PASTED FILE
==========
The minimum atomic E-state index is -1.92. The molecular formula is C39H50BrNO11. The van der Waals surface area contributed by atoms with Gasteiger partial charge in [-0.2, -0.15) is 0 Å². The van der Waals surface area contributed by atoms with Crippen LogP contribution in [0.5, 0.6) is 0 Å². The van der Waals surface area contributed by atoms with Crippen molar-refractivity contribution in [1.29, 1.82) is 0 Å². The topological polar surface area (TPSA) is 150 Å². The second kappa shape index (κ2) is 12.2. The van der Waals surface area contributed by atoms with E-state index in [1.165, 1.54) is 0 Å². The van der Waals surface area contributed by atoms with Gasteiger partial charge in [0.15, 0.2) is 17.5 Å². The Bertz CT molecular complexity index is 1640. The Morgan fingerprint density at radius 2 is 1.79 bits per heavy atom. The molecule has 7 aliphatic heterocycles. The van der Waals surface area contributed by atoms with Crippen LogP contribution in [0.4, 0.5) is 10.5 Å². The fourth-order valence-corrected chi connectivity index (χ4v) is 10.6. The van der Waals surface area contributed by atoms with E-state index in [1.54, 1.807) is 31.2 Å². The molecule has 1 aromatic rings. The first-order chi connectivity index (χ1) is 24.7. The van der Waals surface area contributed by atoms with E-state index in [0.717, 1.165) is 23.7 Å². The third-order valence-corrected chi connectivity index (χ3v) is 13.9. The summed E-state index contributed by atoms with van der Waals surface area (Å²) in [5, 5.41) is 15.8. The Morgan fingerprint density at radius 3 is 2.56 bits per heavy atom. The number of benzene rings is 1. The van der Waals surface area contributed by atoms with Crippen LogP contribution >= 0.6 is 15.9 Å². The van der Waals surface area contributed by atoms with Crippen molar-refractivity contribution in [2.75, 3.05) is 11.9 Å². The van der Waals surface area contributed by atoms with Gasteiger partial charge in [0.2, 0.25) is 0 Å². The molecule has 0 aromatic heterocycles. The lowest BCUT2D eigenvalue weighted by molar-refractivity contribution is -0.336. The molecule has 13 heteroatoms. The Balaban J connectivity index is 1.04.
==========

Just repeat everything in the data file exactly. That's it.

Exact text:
The minimum atomic E-state index is -1.92. The molecular formula is C39H50BrNO11. The van der Waals surface area contributed by atoms with Gasteiger partial charge in [-0.2, -0.15) is 0 Å². The van der Waals surface area contributed by atoms with Crippen LogP contribution in [0.5, 0.6) is 0 Å². The van der Waals surface area contributed by atoms with Crippen molar-refractivity contribution in [1.29, 1.82) is 0 Å². The topological polar surface area (TPSA) is 150 Å². The second kappa shape index (κ2) is 12.2. The van der Waals surface area contributed by atoms with E-state index in [1.165, 1.54) is 0 Å². The van der Waals surface area contributed by atoms with Gasteiger partial charge in [0.15, 0.2) is 17.5 Å². The Bertz CT molecular complexity index is 1640. The Morgan fingerprint density at radius 2 is 1.79 bits per heavy atom. The molecule has 7 aliphatic heterocycles. The van der Waals surface area contributed by atoms with Crippen LogP contribution in [0.4, 0.5) is 10.5 Å². The fourth-order valence-corrected chi connectivity index (χ4v) is 10.6. The van der Waals surface area contributed by atoms with E-state index in [1.54, 1.807) is 31.2 Å². The molecule has 1 aromatic rings. The first-order chi connectivity index (χ1) is 24.7. The van der Waals surface area contributed by atoms with E-state index in [0.717, 1.165) is 23.7 Å². The third-order valence-corrected chi connectivity index (χ3v) is 13.9. The summed E-state index contributed by atoms with van der Waals surface area (Å²) in [5, 5.41) is 15.8. The Morgan fingerprint density at radius 3 is 2.56 bits per heavy atom. The number of benzene rings is 1. The van der Waals surface area contributed by atoms with Crippen LogP contribution >= 0.6 is 15.9 Å². The van der Waals surface area contributed by atoms with Crippen molar-refractivity contribution in [2.75, 3.05) is 11.9 Å². The van der Waals surface area contributed by atoms with Gasteiger partial charge in [0.2, 0.25) is 0 Å². The molecule has 0 aromatic heterocycles. The lowest BCUT2D eigenvalue weighted by molar-refractivity contribution is -0.336. The molecule has 13 heteroatoms. The Balaban J connectivity index is 1.04.